Psychologists may also practice cross-cultural psychology within a given society by studying the contrasts between its dominant culture and subcultures. A subculture, which is defined as a group of people whose experiences differ from those of the majority culture, may be constituted in different ways. Often, it is an ethnic, racial, or religious group, but any group that develops its own customs, norms, and jargon may be considered a subculture, including such deviant groups as drug or gang subcultures.
Researchers have focused on a wide range of other topics in the discipline of cross-cultural psychology. They have illuminated similarities and differences among cultures in developed and undeveloped countries, as well as provided insights into the evolution of those similarities and differences within diverse cultures, therefore providing a clearer perception of the dynamic human cultures of the world.
Berry, John W., et al. Cross-Cultural Psychology: Research and Applications, 3rd ed. Cambridge, MA:Cambridge University Press, 2011.
Heine, Steven J. Cultural Psychology. 2nd ed. New York: W. W. Norton & Company, 2011.
Krumov, Krum. Cross-Cultural Psychology: Why Culture Matters, Charlotte, NC: Information Age Publishing, 2013.
Shiraev, Eric B., and David Levy. Cross-Cultural Psychology: Critical Thinking and Contemporary Applications, 5th ed. New York: Routledge, 2013.
Aknin, Lara B., et al. “Prosocial Spending and Well-Being: Cross-Cultural Evidence for a Psychological Universal,” Journal of Personality and Social Psychology 104, no. 4 (April 2013): 635–652.
Allport, G. W., and T. F. Pettigrew. “Cultural Influence on the Perception of Movement: The Trapezoidal Illusion Among Zulu.” Journal of Abnormal Psychology 55 (1957): 104–113.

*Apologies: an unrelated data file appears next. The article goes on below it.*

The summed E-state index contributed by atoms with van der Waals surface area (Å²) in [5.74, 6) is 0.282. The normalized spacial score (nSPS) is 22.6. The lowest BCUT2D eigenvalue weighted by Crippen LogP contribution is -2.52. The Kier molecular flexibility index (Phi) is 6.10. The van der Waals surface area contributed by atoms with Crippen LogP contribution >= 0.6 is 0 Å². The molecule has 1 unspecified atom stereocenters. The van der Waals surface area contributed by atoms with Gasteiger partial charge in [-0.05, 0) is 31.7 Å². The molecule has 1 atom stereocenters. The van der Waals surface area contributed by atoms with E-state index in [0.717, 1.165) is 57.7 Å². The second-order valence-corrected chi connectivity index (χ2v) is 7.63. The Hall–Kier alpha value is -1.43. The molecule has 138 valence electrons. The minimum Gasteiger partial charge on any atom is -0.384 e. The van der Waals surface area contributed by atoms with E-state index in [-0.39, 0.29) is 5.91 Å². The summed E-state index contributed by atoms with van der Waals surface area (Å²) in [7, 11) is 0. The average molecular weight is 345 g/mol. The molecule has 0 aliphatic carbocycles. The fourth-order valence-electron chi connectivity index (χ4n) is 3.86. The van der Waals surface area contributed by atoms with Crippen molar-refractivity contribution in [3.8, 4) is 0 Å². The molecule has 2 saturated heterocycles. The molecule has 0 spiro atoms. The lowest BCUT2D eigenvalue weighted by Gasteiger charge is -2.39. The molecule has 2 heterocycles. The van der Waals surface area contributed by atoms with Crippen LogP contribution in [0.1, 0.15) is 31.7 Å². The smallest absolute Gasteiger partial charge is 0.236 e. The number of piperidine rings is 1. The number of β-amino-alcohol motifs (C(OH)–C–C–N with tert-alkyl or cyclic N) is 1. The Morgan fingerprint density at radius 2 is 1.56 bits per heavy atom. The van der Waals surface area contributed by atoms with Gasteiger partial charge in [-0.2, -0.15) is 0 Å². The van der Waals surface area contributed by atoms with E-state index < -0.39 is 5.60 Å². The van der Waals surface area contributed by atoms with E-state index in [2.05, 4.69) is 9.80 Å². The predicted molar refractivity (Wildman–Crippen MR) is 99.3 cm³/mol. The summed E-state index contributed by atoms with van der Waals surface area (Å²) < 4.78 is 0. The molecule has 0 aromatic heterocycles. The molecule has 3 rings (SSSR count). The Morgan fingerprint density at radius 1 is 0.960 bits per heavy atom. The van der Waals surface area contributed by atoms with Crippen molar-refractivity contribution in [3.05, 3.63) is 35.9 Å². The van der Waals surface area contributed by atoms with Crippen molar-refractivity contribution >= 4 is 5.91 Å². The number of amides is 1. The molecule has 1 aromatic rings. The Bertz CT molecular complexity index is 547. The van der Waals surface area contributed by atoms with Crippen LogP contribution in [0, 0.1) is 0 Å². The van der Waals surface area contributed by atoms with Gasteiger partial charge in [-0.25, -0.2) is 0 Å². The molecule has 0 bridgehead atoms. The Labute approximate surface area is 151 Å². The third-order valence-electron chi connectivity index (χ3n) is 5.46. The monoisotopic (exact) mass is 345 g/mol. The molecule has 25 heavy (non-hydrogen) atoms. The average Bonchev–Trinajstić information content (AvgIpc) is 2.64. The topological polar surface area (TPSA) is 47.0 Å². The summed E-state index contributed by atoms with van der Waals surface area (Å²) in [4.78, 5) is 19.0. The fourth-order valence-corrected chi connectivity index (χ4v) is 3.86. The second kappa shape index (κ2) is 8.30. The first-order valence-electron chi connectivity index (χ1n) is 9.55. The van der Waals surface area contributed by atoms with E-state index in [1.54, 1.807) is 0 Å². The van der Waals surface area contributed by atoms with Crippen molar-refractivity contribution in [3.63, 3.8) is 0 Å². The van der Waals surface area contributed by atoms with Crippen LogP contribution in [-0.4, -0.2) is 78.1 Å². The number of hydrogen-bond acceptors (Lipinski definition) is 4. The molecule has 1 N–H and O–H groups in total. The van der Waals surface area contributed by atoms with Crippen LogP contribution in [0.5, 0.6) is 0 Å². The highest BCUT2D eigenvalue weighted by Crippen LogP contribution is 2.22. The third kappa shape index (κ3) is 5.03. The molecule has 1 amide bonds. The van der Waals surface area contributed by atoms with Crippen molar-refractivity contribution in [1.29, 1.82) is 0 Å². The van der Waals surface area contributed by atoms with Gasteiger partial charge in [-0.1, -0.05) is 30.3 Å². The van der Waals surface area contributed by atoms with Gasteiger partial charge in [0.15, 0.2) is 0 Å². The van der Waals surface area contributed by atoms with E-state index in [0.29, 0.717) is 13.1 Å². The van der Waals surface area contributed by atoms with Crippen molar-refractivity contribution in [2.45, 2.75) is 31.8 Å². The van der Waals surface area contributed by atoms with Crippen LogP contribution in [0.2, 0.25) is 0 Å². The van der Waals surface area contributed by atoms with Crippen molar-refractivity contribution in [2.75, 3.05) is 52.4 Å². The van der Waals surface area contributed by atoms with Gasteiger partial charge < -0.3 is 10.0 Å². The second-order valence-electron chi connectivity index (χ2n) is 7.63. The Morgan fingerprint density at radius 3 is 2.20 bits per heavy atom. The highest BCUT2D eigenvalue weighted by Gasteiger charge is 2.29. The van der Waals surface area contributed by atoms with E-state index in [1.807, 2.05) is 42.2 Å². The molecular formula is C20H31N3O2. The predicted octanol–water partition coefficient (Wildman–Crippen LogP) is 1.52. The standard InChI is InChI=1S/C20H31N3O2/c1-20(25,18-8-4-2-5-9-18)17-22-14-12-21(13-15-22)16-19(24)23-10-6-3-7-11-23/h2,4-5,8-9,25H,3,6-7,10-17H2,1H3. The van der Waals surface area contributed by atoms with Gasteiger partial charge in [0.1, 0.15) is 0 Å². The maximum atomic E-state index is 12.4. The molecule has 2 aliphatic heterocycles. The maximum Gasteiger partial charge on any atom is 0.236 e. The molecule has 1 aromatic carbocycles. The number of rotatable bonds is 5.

De Castella, Krista, Don Byrne, and Martin Covington. “Unmotivated or Motivated to Fail? A Cross-Cultural Study of Achievement Motivation, Fear of Failure, and Student Disengagement.” Journal of Educational Psychology 105, no. 3 (August 2013): 861–880.
Pentina, Iryna, Lixuan Zhang, and Oksana Basmanova. “Antecedents and Consequences of Trust in a Social Media Brand: A Cross-Cultural Study of Twitter.” Computers in Human Behavior 29, no. 4 (July 2013): 1546–1555.
Study.com, “Cultural Bias in Testing: Examples & Definition.” http://study.com/academy/lesson/cultural-biasin-testing-examples-definition-quiz.html (accessed August 25, 2015).
University of Toledo, “Cross-Cultural Psychology.” http://psychology.utoledo.edu/showpage.asp?name=SCIRL_home (accessed August 25, 2015).
Institute for International & Cross-Cultural Psychology, St. Francis College, 180 Remsen St., Brooklyn, NY, 11201, (718) 489-5386, http://www.sfc.edu .
International Association for Cross-Cultural Psychology, 150 W. University Blvd., School of Psychology, Florida Institute of Technology, Melbourne, FL, 32901, (321) 674-8104, http://www.iaccp.org/ .
Society for Cross-Cultural Research, societyforcrosscultur firstname.lastname@example.org, http://www.sccr.org/ .